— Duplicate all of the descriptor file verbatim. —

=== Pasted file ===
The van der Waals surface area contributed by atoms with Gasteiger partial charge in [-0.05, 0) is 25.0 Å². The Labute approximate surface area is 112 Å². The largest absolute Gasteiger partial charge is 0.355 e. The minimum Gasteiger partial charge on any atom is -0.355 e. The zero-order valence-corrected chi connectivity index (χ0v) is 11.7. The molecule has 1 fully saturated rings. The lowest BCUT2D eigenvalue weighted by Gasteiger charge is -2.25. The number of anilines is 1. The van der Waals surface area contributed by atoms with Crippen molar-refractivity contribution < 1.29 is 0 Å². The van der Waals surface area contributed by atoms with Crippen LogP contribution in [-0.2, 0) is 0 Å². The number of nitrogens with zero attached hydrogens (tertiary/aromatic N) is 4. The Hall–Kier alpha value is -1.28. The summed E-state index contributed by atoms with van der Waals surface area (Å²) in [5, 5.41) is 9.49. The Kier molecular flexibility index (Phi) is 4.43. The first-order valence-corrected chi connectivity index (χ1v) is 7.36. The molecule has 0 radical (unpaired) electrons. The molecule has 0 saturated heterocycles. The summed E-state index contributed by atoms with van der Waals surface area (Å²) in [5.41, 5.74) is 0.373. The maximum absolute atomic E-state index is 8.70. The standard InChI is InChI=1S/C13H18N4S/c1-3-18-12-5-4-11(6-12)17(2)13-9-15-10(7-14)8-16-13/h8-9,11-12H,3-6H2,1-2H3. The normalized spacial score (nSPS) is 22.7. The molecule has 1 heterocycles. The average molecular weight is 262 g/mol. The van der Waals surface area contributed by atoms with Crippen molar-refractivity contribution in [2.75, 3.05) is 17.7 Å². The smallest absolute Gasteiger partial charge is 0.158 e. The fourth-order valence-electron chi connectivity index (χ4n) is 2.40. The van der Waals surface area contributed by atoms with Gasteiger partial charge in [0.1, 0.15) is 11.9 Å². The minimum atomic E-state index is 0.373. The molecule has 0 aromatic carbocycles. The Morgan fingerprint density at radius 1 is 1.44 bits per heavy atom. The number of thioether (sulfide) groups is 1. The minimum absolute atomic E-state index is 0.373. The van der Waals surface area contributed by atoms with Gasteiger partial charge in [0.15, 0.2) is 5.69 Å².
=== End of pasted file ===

The van der Waals surface area contributed by atoms with Gasteiger partial charge in [-0.05, 0) is 25.0 Å². The Labute approximate surface area is 112 Å². The largest absolute Gasteiger partial charge is 0.355 e. The minimum Gasteiger partial charge on any atom is -0.355 e. The zero-order valence-corrected chi connectivity index (χ0v) is 11.7. The molecule has 1 fully saturated rings. The lowest BCUT2D eigenvalue weighted by Gasteiger charge is -2.25. The number of anilines is 1. The van der Waals surface area contributed by atoms with Crippen molar-refractivity contribution < 1.29 is 0 Å². The van der Waals surface area contributed by atoms with Crippen LogP contribution in [-0.2, 0) is 0 Å². The number of nitrogens with zero attached hydrogens (tertiary/aromatic N) is 4. The Hall–Kier alpha value is -1.28. The summed E-state index contributed by atoms with van der Waals surface area (Å²) in [5, 5.41) is 9.49. The Kier molecular flexibility index (Phi) is 4.43. The first-order valence-corrected chi connectivity index (χ1v) is 7.36. The molecule has 0 radical (unpaired) electrons. The molecule has 0 saturated heterocycles. The summed E-state index contributed by atoms with van der Waals surface area (Å²) in [5.41, 5.74) is 0.373. The maximum absolute atomic E-state index is 8.70. The standard InChI is InChI=1S/C13H18N4S/c1-3-18-12-5-4-11(6-12)17(2)13-9-15-10(7-14)8-16-13/h8-9,11-12H,3-6H2,1-2H3. The normalized spacial score (nSPS) is 22.7. The molecule has 1 heterocycles. The average molecular weight is 262 g/mol. The van der Waals surface area contributed by atoms with Crippen molar-refractivity contribution in [2.75, 3.05) is 17.7 Å². The smallest absolute Gasteiger partial charge is 0.158 e. The fourth-order valence-electron chi connectivity index (χ4n) is 2.40. The van der Waals surface area contributed by atoms with Gasteiger partial charge in [0.1, 0.15) is 11.9 Å². The minimum atomic E-state index is 0.373. The molecule has 0 aromatic carbocycles. The Morgan fingerprint density at radius 1 is 1.44 bits per heavy atom. The number of thioether (sulfide) groups is 1. The minimum absolute atomic E-state index is 0.373. The van der Waals surface area contributed by atoms with Gasteiger partial charge in [0.15, 0.2) is 5.69 Å².